University of Malta academic Prof. Joe Cannataci, in his capacity as the UN’s first Special Rapporteur on Privacy, recently submitted an amicus curiae brief to the US Supreme Court in a landmark case about whose law should govern searches and seizures of data stored in ‘the cloud’. The court is currently hearing oral arguments in the case – United States vs Microsoft Corp. (No. 17-2) – commonly known as the Microsoft Ireland case, and is expected to reach its decision before the end of June. At issue is the validity of a search warrant issued by a US federal court that requires Microsoft to turn over the entire contents of an e-mail account housed in its Irish data centre.
Prof. Cannataci’s brief supported neither party to the case, and expressed no view on its outcome. Instead, he urged the court to decide the case as narrowly as possible, while paying careful attention to the potential impacts of its ruling on the right to privacy as it is enshrined in international and domestic law.
“This is a hard case that raises tough questions about who has jurisdiction over data stored in the cloud,” said Prof. Cannataci.
There’s a gap in how international law treats cyberspace that only diplomacy can fill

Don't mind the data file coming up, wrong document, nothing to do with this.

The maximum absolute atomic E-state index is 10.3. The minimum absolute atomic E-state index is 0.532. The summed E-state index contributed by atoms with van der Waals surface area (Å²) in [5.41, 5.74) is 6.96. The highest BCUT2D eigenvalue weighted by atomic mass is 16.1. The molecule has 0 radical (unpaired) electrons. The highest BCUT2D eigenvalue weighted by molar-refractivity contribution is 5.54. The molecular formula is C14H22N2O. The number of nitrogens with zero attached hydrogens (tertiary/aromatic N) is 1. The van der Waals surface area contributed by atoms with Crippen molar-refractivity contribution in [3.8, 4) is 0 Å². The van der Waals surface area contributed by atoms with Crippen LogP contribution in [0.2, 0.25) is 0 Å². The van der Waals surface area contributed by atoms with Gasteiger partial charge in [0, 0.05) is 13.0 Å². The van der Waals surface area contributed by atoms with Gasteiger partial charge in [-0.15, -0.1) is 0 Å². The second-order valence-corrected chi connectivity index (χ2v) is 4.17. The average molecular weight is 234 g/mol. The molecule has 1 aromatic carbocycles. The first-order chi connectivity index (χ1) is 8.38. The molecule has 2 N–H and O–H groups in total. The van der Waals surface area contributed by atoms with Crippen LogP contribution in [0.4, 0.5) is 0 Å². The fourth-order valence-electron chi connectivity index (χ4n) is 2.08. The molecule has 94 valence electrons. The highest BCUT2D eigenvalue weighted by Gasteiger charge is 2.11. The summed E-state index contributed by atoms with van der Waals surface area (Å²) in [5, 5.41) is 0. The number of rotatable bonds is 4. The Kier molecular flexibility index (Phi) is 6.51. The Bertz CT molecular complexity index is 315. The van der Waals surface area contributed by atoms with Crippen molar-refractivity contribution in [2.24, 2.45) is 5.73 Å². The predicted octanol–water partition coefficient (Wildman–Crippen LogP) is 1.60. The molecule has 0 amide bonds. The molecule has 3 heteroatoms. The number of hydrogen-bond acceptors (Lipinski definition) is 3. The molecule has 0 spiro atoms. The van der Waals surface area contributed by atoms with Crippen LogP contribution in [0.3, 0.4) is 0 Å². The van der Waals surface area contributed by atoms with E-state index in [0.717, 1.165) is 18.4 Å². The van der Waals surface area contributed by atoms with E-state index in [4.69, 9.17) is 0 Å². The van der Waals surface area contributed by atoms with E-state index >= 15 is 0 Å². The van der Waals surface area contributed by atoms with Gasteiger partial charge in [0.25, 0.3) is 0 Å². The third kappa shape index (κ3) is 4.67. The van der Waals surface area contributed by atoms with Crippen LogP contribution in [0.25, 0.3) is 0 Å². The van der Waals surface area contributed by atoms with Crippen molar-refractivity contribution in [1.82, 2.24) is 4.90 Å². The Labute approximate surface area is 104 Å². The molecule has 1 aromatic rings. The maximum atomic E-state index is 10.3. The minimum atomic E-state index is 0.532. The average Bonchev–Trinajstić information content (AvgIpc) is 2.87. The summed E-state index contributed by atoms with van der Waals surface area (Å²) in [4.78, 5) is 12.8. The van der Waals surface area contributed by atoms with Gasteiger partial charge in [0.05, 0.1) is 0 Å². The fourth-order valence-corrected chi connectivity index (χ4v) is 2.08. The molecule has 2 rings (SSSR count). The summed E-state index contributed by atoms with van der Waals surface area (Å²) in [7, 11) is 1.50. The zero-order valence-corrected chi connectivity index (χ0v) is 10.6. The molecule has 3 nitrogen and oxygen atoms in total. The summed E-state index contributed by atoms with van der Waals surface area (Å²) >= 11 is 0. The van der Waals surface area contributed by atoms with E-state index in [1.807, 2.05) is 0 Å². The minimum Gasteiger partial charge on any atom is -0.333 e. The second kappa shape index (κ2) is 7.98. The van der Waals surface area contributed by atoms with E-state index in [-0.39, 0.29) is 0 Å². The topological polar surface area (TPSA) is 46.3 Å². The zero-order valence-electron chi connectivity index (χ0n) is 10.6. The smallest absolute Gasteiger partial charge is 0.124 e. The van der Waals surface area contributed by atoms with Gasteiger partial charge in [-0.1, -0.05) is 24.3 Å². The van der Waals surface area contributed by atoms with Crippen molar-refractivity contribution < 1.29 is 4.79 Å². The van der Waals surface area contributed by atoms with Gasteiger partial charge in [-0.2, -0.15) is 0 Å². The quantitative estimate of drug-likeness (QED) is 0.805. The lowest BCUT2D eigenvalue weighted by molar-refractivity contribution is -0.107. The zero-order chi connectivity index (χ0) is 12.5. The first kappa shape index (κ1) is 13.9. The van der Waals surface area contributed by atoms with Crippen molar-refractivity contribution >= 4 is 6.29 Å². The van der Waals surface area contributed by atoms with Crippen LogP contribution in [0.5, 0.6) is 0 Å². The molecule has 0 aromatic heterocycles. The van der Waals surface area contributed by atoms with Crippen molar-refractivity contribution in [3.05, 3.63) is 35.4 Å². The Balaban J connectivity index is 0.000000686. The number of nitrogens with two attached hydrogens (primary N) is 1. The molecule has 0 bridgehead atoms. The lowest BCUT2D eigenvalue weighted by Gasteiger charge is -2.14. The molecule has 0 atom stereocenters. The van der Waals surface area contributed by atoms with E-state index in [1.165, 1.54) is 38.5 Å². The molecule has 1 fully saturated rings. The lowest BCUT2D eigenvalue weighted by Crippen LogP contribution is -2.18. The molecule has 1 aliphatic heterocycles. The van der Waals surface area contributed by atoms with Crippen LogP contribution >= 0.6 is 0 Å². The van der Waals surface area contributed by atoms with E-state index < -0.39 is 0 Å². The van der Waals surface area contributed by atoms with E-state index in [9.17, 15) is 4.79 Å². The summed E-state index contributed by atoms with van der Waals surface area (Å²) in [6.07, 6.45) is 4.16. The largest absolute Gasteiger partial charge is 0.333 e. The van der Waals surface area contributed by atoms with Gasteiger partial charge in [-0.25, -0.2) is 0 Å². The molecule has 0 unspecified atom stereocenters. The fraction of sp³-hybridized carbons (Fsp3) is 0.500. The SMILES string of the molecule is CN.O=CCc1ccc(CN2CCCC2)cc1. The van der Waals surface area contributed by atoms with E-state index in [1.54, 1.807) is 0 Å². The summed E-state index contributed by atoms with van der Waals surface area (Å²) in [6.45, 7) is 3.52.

“Courts have no easy answers to these questions because there’s a gap in how international law treats cyberspace that only diplomacy can fill,” he added. Many such diplomatic efforts are under way, including an initiative by the special rapporteur and the Mapping Project to prepare a draft legal instrument that creates an international process for evaluating government requests for cloud data.
Given the key position of the United States in the international system and in providing cloud computing services to the world, Prof. Cannataci said he views the active and engaged participation of the US government in these diplomatic efforts as essential. He therefore advised the court against taking any decision that might dampen this participation, or that fails to consider how non-rights-respecting countries might wield this precedent to unlawfully interfere with the right to privacy.
“The process of putting together this amicus brief was a great example of international, multi-stakeholder collaboration at work in this field,” said Prof. Cannataci. The Cyberlaw Clinic at Harvard Law School represented Prof. Cannataci before the Supreme Court, and colleagues in the Security, Technology and e-Privacy Research Group of the University of Groningen in the Netherlands and the University of Malta’s Department of Information Policy and Governance, of which Prof. Cannatci is head, provided valuable contributions to the brief.
Prof. Cannataci is also deputy dean of the Faculty of Media and Knowledge Sciences. He was appointed by the UN Human Rights Council as Special Rapporteur on the Right to Privacy in July 2015.
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